Ever since I moved to Halifax over a decade ago, the Halifax Farmers’ Market has held a special place in my heart. Then, it was about getting lost in the corridors of the old brewery and looking for a late morning breakfast to take the edge off of the…dehydration…that I sometimes suffered on Saturday mornings.
Now, I show up a few hours earlier than I used to, buckle Ada into her baby carrier and wander through the new Halifax Seaport Farmers’ Market. One thing that the market has always nurtured for me is a sense of connection. The market is like my Cheers – I almost always run into someone I know, and most of my favourite vendors know me.
Lately, as I’ve tried more and more to use local ingredients in my cooking, I feel connected to the seasons when I head to the market. There’s something kind of wonderful about knowing when the first fiddleheads are harvested, or when it is time for roasted Brussels sprouts to become a more regular part of our dinner menus.
This past Saturday at the Seaport market gave me the opportunity to hang out with a good friend, shop for my Sunday dinner, and enjoy a few treats along the way. I met my pal inside and we headed up to Bramoso Gourmet Pizzeria so I could grab one of their famous breakfast pizzas. We caught each other up on the week’s events while I chowed down on my egg-topped slice and tried not to let any bacon pieces fall on Ada’s head. Eating while wearing my baby in a carrier is an art that I’m still learning!
After breakfast we started our slow, meandering walk through the market, weaving around fellow shoppers, squeezing fresh breads, smelling herbs, and listening to the soulful serenades of buskers tucked into various corners. I piled my shopping basket full of colourful root vegetables and apples from Noggins Corner Farm.
We stopped amongst a group of taste-testers surrounding the Ironworks Distillery stall and decided to join the fun. I tasted a sample of their arctic kiwi liqueur – yes, these strange little kiwis do grow in Nova Scotia – and their pear eau de vie. Strong enough to put hair on your chest, the eau de vie comes in a beautiful bottle with a pear in the bottom of it. The folks at Ironworks slide the bottle over the pear tree branch in the spring to achieve this unique presentation. Isn’t that the coolest?
Fox Hill’s corner of the market was bustling with what seemed like a conveyer belt of people unloading empty milk jugs from their grocery bags and backpacks and replacing them with freshly filled containers. I picked up some chocolate milk, feta cheese and a little bowl of pistachio gelato for the road. As we headed outside, the mid-afternoon sun threatened to melt my ice cream, making it even more difficult to transfer from the bowl, over Ada’s head and into my mouth, but the sweet, nutty confection motivated me to do my best.
After a fortifying swig of my chocolate milk right out of the bottle, I went out on the deck to fire up the grill. Ada sat in her bouncy chair on the kitchen counter while I took a pop can I’d filled with Garrison Nut Brown Ale (a fixture in our fridge, kind of like the chocolate milk is going to be) and put it inside the cavity of a small chicken I had thawed earlier. The chicken went on the barbecue while I started dicing the carrots, turnips, parsnips and beets that I had picked up from Noggins.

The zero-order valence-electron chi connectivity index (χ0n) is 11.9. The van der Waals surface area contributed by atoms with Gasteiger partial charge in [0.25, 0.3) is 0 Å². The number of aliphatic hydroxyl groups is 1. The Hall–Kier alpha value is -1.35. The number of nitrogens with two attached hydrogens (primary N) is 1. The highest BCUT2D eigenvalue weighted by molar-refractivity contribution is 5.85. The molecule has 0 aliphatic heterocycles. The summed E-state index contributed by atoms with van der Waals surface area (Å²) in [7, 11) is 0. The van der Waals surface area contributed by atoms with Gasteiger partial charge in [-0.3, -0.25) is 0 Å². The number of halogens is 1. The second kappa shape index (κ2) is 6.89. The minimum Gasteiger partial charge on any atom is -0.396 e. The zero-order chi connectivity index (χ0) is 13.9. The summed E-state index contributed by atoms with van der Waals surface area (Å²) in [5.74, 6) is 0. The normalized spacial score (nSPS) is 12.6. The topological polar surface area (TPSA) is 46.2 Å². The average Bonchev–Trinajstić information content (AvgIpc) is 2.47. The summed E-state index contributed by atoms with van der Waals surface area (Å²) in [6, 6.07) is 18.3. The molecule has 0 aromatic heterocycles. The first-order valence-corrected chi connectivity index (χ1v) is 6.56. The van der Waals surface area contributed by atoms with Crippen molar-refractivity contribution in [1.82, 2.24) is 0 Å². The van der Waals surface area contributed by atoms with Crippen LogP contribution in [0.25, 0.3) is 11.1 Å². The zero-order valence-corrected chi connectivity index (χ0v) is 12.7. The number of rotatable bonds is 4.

All this dicing made me hungry for a little pre-dinner nibble, so I warmed a gluten-free biscuit, slathered it in butter and molasses, and poured myself a Garrison chocolate soda (evidently I have a bit of a thing for chocolate in its’ liquid form). I tossed the vegetables in some olive oil, salt and pepper and slid them in the oven.
As the chicken and vegetables cooked, I quartered some zucchini, poured some vanilla balsamic and olive oil over them and placed them on the sizzling grill. Soon, I was holding Ada on my lap with one hand while using my fork to chase my awesome dinner around on my plate with the other hand. ‘
The roasted root vegetables were naturally sweet and complemented with a crumble of salty Fox Hill feta cheese; the chicken was tender with just a hint of maltiness from the beer, and the zucchini, topped with a bit of shaved Parmesan, rounded out the meal.
For dessert, I put some diced apples in ramekins, squished a buttery, oaty, sugary, cinnamon-y mixture on top and baked them. A dollop of cold whipped cream on these hot little crisps made my local food-inspired meal complete.
As I hung up my grocery basket for another week I reflected on how my Saturday morning excursions to the Seaport market, though different now than they were in my undergraduate days, have become a staple in my weekend routine.
The market is such an energetic, thriving place; a venue that fosters an appreciation for homegrown foods, talent and artistry, a place where friendships are cultivated, and a true fixture in our city’s culture.